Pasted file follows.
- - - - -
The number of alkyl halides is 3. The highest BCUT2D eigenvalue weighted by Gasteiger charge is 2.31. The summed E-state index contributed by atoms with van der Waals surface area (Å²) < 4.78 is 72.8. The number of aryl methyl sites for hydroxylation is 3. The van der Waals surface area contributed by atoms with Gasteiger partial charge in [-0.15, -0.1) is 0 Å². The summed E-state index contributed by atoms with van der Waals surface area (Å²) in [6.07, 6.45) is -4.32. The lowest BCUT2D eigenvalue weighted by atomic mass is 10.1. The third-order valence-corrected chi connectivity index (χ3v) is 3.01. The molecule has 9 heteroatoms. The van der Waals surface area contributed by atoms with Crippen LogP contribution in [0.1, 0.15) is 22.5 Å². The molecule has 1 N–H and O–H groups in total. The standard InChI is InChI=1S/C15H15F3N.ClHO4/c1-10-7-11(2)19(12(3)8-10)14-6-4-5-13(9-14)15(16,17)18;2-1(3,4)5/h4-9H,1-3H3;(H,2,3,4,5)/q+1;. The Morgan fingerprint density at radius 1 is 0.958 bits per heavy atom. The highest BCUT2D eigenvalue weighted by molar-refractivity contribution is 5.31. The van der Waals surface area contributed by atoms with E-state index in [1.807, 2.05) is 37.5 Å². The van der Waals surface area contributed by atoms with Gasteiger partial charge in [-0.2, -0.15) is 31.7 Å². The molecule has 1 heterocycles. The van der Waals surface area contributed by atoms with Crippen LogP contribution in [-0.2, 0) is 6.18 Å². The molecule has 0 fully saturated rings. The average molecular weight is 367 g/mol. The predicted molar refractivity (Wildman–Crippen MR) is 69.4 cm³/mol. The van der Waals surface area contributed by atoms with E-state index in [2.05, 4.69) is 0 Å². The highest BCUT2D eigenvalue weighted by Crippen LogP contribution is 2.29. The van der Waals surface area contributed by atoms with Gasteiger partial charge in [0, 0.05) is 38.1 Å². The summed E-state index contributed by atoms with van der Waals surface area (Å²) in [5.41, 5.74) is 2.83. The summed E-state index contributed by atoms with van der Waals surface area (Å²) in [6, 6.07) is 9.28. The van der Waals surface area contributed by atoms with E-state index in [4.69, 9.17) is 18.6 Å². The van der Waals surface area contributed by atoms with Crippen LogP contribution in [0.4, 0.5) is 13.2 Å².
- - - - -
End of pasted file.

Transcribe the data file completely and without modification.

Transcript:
The number of alkyl halides is 3. The highest BCUT2D eigenvalue weighted by Gasteiger charge is 2.31. The summed E-state index contributed by atoms with van der Waals surface area (Å²) < 4.78 is 72.8. The number of aryl methyl sites for hydroxylation is 3. The van der Waals surface area contributed by atoms with Gasteiger partial charge in [-0.15, -0.1) is 0 Å². The summed E-state index contributed by atoms with van der Waals surface area (Å²) in [6.07, 6.45) is -4.32. The lowest BCUT2D eigenvalue weighted by atomic mass is 10.1. The third-order valence-corrected chi connectivity index (χ3v) is 3.01. The molecule has 9 heteroatoms. The van der Waals surface area contributed by atoms with Crippen LogP contribution in [0.1, 0.15) is 22.5 Å². The molecule has 1 N–H and O–H groups in total. The standard InChI is InChI=1S/C15H15F3N.ClHO4/c1-10-7-11(2)19(12(3)8-10)14-6-4-5-13(9-14)15(16,17)18;2-1(3,4)5/h4-9H,1-3H3;(H,2,3,4,5)/q+1;. The Morgan fingerprint density at radius 1 is 0.958 bits per heavy atom. The highest BCUT2D eigenvalue weighted by molar-refractivity contribution is 5.31. The van der Waals surface area contributed by atoms with E-state index in [1.807, 2.05) is 37.5 Å². The van der Waals surface area contributed by atoms with Gasteiger partial charge in [-0.2, -0.15) is 31.7 Å². The molecule has 1 heterocycles. The van der Waals surface area contributed by atoms with Crippen LogP contribution in [-0.2, 0) is 6.18 Å². The molecule has 0 fully saturated rings. The average molecular weight is 367 g/mol. The predicted molar refractivity (Wildman–Crippen MR) is 69.4 cm³/mol. The van der Waals surface area contributed by atoms with E-state index in [2.05, 4.69) is 0 Å². The highest BCUT2D eigenvalue weighted by Crippen LogP contribution is 2.29. The van der Waals surface area contributed by atoms with Gasteiger partial charge in [0, 0.05) is 38.1 Å². The summed E-state index contributed by atoms with van der Waals surface area (Å²) in [5.41, 5.74) is 2.83. The summed E-state index contributed by atoms with van der Waals surface area (Å²) in [6, 6.07) is 9.28. The van der Waals surface area contributed by atoms with E-state index in [4.69, 9.17) is 18.6 Å². The van der Waals surface area contributed by atoms with Crippen LogP contribution in [0.4, 0.5) is 13.2 Å².